Forging a fiscal cliff deal

Really, it shouldn’t be so hard to put together a deal on the fiscal cliff, right? Yes, both sides have drawn lines in the sand, but we are down to the end of the year and it should be possible to put together some kind of scaled-back deal, shouldn’t it?

So, let’s start with taxes, what we call the Bush tax rates and the Bush tax cuts.

First, on rates. The President doesn’t want to extend them for top income earners, the Republicans want to extend them for all working Americans.

The GOP can’t stand the $250,000 income threshhold put forward by the President, Republicans have talked about a $1 million figure – so maybe we could grab something in between, like between $500,000 and $700,000.

Okay, that’s solved.

Now we throw in some extras that have to be part of the deal, like the yearly patch to make sure the Alternative Minimum Tax does not grab too many Americans.

Sooner or later, the Congress will need to approve a larger tax reform law so they can write that out of the tax code, but that’s not going to happen this year.

You might have to add in something on the Medicare “Doc Fix” and provisions to extend long term jobless benefits, something being sought by Democrats.

To placate Republicans, a final deal might need to include the “tax extenders,” a group of business and personal tax breaks that never are made public, but just get “extended” a year or two at a time.

As for other tax breaks, many lawmakers would probably want to extend the Bush tax cuts that expanded marriage tax relief provisions and the child tax credits, along with stimulus measures that bolstered the Earned Income Tax Credit.

Remember, we are putting together a bipartisan deal here, not a one-sided tax and budget plan, or a plan that will balance the budget.  This is a political deal.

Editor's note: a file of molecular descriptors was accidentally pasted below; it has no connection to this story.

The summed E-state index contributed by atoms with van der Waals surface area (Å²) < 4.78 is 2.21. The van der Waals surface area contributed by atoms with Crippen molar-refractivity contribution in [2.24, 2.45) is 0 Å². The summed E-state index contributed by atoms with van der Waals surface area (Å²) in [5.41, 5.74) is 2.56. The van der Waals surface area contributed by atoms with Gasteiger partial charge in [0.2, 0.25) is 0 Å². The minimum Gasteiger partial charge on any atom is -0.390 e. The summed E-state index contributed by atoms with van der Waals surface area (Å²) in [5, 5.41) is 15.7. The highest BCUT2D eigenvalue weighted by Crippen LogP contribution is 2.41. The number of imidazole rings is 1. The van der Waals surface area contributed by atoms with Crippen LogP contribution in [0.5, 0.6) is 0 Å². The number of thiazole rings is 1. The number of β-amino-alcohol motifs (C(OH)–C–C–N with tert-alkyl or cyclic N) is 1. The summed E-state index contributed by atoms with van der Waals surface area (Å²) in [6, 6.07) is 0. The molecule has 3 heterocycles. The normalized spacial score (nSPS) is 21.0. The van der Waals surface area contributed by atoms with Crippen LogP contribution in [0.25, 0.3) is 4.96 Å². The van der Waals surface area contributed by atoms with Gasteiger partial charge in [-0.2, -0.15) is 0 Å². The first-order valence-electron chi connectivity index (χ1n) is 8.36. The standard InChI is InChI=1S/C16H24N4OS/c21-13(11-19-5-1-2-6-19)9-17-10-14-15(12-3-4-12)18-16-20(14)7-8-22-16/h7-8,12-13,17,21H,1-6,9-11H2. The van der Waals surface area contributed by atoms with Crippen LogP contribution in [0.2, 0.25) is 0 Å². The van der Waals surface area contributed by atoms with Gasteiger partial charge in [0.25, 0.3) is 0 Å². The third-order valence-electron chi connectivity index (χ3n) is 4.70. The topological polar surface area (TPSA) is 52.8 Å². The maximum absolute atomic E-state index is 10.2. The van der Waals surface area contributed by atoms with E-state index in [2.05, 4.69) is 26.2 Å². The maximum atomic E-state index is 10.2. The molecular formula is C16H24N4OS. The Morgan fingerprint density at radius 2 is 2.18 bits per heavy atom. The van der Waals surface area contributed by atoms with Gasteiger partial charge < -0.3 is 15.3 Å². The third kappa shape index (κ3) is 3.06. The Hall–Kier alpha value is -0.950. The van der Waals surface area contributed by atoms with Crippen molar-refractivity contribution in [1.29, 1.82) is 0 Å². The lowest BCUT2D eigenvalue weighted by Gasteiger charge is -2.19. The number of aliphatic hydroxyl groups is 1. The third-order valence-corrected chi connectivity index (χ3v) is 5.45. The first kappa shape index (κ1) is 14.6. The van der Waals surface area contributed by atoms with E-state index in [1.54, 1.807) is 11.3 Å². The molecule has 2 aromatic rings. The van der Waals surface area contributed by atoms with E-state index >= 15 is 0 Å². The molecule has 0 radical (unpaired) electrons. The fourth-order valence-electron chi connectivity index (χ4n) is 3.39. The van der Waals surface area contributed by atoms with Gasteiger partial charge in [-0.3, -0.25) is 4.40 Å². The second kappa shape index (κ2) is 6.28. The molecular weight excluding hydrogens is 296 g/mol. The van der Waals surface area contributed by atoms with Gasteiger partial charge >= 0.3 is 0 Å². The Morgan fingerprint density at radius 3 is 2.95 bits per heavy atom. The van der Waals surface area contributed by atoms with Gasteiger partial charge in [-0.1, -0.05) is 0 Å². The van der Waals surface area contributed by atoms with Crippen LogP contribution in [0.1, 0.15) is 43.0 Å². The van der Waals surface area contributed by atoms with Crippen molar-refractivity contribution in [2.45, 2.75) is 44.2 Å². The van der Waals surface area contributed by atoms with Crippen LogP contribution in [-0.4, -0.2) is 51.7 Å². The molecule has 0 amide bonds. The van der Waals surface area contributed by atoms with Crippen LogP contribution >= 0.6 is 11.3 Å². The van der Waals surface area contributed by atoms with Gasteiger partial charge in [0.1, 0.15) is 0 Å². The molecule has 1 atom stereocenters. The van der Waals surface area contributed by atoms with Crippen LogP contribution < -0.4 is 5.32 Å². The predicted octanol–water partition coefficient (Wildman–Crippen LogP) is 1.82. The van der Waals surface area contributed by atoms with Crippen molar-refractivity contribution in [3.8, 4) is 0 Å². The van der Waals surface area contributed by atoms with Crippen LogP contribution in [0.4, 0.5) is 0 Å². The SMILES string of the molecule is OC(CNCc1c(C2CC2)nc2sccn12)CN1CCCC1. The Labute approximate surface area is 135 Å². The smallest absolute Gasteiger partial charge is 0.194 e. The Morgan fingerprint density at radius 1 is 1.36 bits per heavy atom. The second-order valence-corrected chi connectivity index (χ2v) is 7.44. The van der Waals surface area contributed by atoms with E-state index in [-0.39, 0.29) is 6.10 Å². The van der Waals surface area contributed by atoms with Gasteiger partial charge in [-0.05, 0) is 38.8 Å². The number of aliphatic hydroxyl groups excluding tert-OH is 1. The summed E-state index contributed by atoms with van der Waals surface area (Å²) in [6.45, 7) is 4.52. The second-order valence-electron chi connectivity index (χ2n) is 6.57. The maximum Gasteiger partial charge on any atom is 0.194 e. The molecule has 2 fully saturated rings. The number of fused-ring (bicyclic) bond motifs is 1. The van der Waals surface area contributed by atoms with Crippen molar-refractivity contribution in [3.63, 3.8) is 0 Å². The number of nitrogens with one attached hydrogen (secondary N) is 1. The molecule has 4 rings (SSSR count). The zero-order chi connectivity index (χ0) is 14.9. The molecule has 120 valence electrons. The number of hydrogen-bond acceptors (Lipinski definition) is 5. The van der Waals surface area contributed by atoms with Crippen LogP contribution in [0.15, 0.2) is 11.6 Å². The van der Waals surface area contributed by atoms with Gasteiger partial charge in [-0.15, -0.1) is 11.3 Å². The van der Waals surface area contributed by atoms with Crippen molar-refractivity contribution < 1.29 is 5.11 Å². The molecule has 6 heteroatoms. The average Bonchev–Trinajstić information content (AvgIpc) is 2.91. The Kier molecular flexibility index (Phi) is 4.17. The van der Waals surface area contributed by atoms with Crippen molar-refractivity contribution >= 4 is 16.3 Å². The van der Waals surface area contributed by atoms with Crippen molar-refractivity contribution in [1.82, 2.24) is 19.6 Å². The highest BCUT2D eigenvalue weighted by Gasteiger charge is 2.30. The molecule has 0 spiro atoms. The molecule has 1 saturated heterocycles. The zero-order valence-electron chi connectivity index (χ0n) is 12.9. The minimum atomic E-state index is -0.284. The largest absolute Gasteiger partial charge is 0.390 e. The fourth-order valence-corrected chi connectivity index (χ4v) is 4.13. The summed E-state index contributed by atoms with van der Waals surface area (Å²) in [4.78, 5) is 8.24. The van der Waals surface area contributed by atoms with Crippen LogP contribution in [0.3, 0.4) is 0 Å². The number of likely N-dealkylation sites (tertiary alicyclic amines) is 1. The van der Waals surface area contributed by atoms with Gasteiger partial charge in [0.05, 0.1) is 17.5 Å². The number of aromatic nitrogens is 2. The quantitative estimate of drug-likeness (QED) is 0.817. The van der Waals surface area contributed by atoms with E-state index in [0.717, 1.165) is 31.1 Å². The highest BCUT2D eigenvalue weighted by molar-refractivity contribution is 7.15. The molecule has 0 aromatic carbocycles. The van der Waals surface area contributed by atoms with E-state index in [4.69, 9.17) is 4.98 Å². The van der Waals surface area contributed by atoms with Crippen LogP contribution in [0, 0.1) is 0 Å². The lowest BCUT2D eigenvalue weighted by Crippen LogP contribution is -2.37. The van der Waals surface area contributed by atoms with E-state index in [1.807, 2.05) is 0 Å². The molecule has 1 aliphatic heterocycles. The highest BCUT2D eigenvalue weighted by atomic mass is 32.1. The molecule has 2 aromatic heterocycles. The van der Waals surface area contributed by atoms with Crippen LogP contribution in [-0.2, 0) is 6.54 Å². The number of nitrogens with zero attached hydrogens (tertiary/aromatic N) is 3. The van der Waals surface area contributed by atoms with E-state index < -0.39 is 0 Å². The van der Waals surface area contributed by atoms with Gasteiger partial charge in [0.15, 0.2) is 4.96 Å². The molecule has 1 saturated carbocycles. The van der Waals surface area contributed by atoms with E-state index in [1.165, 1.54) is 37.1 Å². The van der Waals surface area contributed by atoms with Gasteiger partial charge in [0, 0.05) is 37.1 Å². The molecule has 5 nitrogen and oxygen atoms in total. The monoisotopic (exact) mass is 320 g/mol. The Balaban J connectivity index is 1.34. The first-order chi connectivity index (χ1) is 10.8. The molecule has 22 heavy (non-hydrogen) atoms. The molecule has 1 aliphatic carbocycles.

One thing Republicans badly want is to prevent a big increase in estate taxes from 35%-55% and a drop in the exemption level from over $5 million to $1 million – maybe that kind of provision could be horsetraded for something Democrats want.

On the spending side, it’s hard to believe that both sides can agree on something big at this point in time, but maybe they decide to hold off on some of the scheduled across the board budget cuts?

Maybe instead of $100 billion this year, make the savings $50 billion, but leave in place the cuts in future years to show that you are serious about deficit reduction. Will there be extra spending reductions as well? Hard to say.

But you can also include some handshake deal to consider true budget changes in 2013 along with entitlement reforms.

You can get all that ready to be passed by January 2, and we all give out high-fives and then convene the new Congress the next day.

Once you’re done with that, then you use the Hurricane Sandy disaster aid bill that will soon be approved by the Senate to add in all kinds of legislative extras like a Farm Bill extension and more.

Okay, that’s a back-of-the-envelope effort to solve this fiscal cliff impasse and put the wraps on the 112th Congress.

If you don’t like the details, it is understandable – but compromise means you have to accept some things you don’t like.

Or if you don’t want to compromise, you just stick with what the Congress has already voted to do.

Remember, the Congress and the President agreed two years ago to extend the Bush tax rates and cuts until the end of 2012. That deadline is almost here.

Remember, the Congress and the President agreed last August to $1.2 trillion in automatic budget savings over 10 years, if lawmakers couldn’t agree on any other plan.  And that’s where we are now.

This shouldn’t be that hard to solve, but it is politics, and that means there are deeply held beliefs on both sides.

“I see no reason to change my opinion from that which I held when I last saw you,” Speaker Joseph Cannon wrote to President Theodore Roosevelt in a 1903 letter.

In other words, it isn’t the first time American politicians have been at loggerheads and it won’t be the last.